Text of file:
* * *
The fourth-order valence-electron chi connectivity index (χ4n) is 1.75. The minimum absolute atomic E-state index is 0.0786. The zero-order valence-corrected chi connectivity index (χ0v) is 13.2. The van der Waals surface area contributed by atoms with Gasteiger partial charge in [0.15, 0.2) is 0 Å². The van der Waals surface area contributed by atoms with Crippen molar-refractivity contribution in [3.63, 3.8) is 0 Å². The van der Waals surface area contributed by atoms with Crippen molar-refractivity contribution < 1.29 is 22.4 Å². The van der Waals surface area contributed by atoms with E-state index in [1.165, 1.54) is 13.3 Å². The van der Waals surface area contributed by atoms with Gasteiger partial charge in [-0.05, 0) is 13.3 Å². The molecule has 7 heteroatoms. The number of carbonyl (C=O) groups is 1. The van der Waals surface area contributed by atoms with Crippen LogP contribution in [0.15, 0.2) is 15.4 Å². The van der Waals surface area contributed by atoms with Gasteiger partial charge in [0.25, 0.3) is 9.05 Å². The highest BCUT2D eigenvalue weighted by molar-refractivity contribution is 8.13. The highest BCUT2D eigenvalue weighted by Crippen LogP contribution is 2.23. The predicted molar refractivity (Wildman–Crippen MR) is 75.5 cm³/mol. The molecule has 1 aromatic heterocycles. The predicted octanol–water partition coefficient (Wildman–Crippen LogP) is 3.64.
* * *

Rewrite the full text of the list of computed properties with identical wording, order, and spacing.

The fourth-order valence-electron chi connectivity index (χ4n) is 1.75. The minimum absolute atomic E-state index is 0.0786. The zero-order valence-corrected chi connectivity index (χ0v) is 13.2. The van der Waals surface area contributed by atoms with Gasteiger partial charge in [0.15, 0.2) is 0 Å². The van der Waals surface area contributed by atoms with Crippen molar-refractivity contribution in [3.63, 3.8) is 0 Å². The van der Waals surface area contributed by atoms with Crippen molar-refractivity contribution < 1.29 is 22.4 Å². The van der Waals surface area contributed by atoms with E-state index in [1.165, 1.54) is 13.3 Å². The van der Waals surface area contributed by atoms with Gasteiger partial charge in [-0.05, 0) is 13.3 Å². The molecule has 7 heteroatoms. The number of carbonyl (C=O) groups is 1. The van der Waals surface area contributed by atoms with Crippen LogP contribution in [0.15, 0.2) is 15.4 Å². The van der Waals surface area contributed by atoms with Gasteiger partial charge in [0.25, 0.3) is 9.05 Å². The highest BCUT2D eigenvalue weighted by molar-refractivity contribution is 8.13. The highest BCUT2D eigenvalue weighted by Crippen LogP contribution is 2.23. The predicted molar refractivity (Wildman–Crippen MR) is 75.5 cm³/mol. The molecule has 1 aromatic heterocycles. The predicted octanol–water partition coefficient (Wildman–Crippen LogP) is 3.64.